Most social media users see social media as little more than a place where they can share stories, and a few laughs, with friends. Then marketers came along and saw the value in these large audiences.
Some of these marketers are honest people looking to expose their products to a relevant audience. Another group of these marketers are not so honest. They’re hackers, and they’re using the kind of ‘marketing’ techniques that people would call ‘black hat.’
I know that’s a bit of an odd thought. Hacking is just called hacking. No one thinks of it as marketing. It’s the same with email spam. It’s a very low percentage form of hacking. This is why people want to steal social media accounts: To use them for the kind of underhanded ‘marketing’ tactics are appalling at best, and illegal at worst. This article was written to help you protect your social media accounts, and applies equally to branded and personal social media accounts.
Social media account hacking issues
Stealing your identity
This is a favorite ‘hacking attack as marketing’ tactic as it steals audiences. Your social media account has an audience of however many people – your friends and followers. Hackers steal your online identity and use it to push out their content. This is common with pornography and other questionable websites.
While clicks on this type of content are low, a low conversion rate to use marketing speak, it’s not so low that hackers aren’t using them. Your first line of defense against these includes:
- Strong passwords: Brute force attacks are when a hacker uses a tool which allows them to guess many passwords over and over. They let the tool go to work until it finds the right password. If your password is a random collection of numbers, letters of upper and lower case, and symbols it will be nearly impossible for these tools to work.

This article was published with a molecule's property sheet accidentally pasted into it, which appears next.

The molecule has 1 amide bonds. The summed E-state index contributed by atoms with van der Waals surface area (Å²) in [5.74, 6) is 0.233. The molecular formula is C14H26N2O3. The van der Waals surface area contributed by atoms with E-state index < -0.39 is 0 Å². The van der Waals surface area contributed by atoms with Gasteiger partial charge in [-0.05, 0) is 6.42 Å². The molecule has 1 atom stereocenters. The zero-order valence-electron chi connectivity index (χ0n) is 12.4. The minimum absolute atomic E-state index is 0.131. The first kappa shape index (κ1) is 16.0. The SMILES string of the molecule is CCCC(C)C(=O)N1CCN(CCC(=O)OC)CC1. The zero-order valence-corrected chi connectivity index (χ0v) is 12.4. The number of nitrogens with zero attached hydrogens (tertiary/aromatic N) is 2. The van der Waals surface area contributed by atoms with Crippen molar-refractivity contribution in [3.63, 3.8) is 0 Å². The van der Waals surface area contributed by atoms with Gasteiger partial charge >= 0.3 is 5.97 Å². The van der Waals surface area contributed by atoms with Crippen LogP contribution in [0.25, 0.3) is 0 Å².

- Multiple emails: Every piece of information is valuable. If you use one email for every social media account, publish it frequently, and use it as your login everywhere you’ve given away half of your protection. Use a private email address you don’t give out as your login. And relax, you can have multiple emails and forward them all to one inbox.
- Account recovery: Use the two factor authentication, and other password and account recovery tools, to help you get your account back. Two factor authentication involves a unique code being sent to your phone after you login through your password. It can prevent hacks from happening as the hacker will not have your phone (hopefully!) to get the unique code. Knowing your social media site’s account recovery initiative is your fail safe.
Assuming you’re safe because…
This is a big problem online as so many people just assume that their social media accounts, and everything they do online, is automatically safe. Not even messages in ‘Private Messages’ are all that private. And I’m not just talking about Facebook’s reading of your messages for data. One hack and that stalker of yours could find out EVERYTHING.